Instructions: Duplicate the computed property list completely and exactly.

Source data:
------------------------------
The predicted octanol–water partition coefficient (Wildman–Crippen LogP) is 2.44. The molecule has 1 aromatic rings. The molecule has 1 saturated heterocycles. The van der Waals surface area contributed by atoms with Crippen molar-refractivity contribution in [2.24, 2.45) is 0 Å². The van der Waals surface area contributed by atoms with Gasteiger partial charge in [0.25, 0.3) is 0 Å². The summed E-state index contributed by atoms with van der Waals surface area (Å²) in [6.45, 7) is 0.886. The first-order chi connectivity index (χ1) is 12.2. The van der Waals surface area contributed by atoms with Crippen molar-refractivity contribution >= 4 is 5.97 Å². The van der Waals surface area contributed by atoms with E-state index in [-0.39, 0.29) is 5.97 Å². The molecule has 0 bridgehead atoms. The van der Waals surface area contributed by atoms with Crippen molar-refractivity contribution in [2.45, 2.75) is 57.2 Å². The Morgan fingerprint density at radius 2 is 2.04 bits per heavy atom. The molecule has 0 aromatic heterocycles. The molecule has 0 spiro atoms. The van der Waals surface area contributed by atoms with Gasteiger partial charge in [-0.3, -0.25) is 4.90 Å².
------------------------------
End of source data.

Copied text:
The predicted octanol–water partition coefficient (Wildman–Crippen LogP) is 2.44. The molecule has 1 aromatic rings. The molecule has 1 saturated heterocycles. The van der Waals surface area contributed by atoms with Crippen molar-refractivity contribution in [2.24, 2.45) is 0 Å². The van der Waals surface area contributed by atoms with Gasteiger partial charge in [0.25, 0.3) is 0 Å². The summed E-state index contributed by atoms with van der Waals surface area (Å²) in [6.45, 7) is 0.886. The first-order chi connectivity index (χ1) is 12.2. The van der Waals surface area contributed by atoms with Crippen molar-refractivity contribution >= 4 is 5.97 Å². The van der Waals surface area contributed by atoms with E-state index in [-0.39, 0.29) is 5.97 Å². The molecule has 0 bridgehead atoms. The van der Waals surface area contributed by atoms with Crippen molar-refractivity contribution in [2.45, 2.75) is 57.2 Å². The Morgan fingerprint density at radius 2 is 2.04 bits per heavy atom. The molecule has 0 aromatic heterocycles. The molecule has 0 spiro atoms. The van der Waals surface area contributed by atoms with Gasteiger partial charge in [-0.3, -0.25) is 4.90 Å².